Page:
If Google wins this, it could throw a wrench in the government’s growing plans to go after big tech companies. Other investigations could get complicated or foiled, and it could mean that this issue might have to move into Congress’ hands.
See what others are saying: (Vox) (Wall Street Journal) (CNN)
Thousands of Amazon Workers Demand Paid Time Off To Vote
- Around 4,000 Amazon tech workers signed a petition Tuesday that calls for eight hours of paid time off to be made available for employees to use up until Election Day for voting-related activities, including voting, registering, and volunteering.
- Amazon, which is the second-largest employer in the U.S., does not currently have a companywide policy that offers its over 1.3 million workers paid time off to vote.
- By contrast, companies like Walmart, Facebook, Apple, Uber, Starbucks, and dozens of others offer some sort of paid allotted time for voting.
- Amazon says employees can request time off to vote, but the number of hours and pay it will provide depends on local laws.
- Critics note that while some states require employees to be excused and paid for a few hours if voting conflicts with work schedules, several battleground states, including Florida and Pennsylvania, do not.
Employees Back Petition
Thousands of Amazon tech workers backed a petition Tuesday urging the company to offer employees paid time off to vote on or before Election Day.
Amazon is the second-largest employer in the country, with over 1.3 million U.S. workers, including Whole Foods employees. However, it does not have a companywide policy in place that offers paid time off to participate in federal elections.
For comparison, Walmart, which is the nation’s largest employer, offers up to three paid hours for its employees to vote. Other companies like Facebook, Apple, Uber, Twitter, and Starbucks also provide allotted time for voting. Some companies, like Patagonia, are even closing their doors completely on Election Day, while stores like Best Buy are reducing hours.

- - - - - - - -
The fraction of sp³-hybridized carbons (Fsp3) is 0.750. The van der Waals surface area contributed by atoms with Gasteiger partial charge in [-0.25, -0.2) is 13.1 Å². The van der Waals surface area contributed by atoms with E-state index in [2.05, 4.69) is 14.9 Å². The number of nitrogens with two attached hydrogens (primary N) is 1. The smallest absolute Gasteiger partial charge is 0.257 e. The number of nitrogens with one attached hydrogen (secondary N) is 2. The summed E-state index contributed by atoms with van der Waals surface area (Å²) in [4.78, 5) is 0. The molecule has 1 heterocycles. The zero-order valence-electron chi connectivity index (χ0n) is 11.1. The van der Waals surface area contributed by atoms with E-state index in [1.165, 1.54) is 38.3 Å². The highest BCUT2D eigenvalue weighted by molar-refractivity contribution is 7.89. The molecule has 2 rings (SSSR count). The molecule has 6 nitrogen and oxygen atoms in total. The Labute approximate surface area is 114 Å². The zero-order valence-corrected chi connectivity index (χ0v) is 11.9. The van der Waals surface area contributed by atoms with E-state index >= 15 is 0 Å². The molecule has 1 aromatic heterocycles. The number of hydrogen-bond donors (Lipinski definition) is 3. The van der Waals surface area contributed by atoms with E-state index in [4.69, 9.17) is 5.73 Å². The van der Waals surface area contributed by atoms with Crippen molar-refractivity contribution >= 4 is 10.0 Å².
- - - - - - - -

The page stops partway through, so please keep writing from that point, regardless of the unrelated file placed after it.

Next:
Supporters of such policies point out that for many Americans, voting, especially during a pandemic, can mean hours-long lines and other unexpected delays.
Because of this, on Tuesday, more than 4,000 Amazon tech workers added their support to a petition that was created internally that morning by Amazon Employees for Climate Justice.
That group formed in 2018 to put pressure on the company to commit to reducing fossil fuel emissions, but has expanded its focus to speak out against poor working conditions and other issues.
The petition calls for eight hours of paid time off to be made available for employees to use up until Election Day for voting-related activities, including registering to vote and volunteering.
However, on the other side of the issue, Amazon spokeswoman Jaci Anderson said that the company has given employees information on how to register to vote and request time off.
“In all 47 states with in-person voting, employees that lack adequate time before or after their scheduled workday to vote, can request and be provided excused time off,” she explained. “The number of hours and pay provided to employees varies by state in line with local laws.”
It appears that for now, Amazon doesn’t want to make paid time off for voting a company-wide policy and instead will only comply with local laws.
That’s a big deal because, although many states require employees to be excused and paid for a few hours if voting conflicts with work schedules, several battleground states, including Florida and Pennsylvania, do not.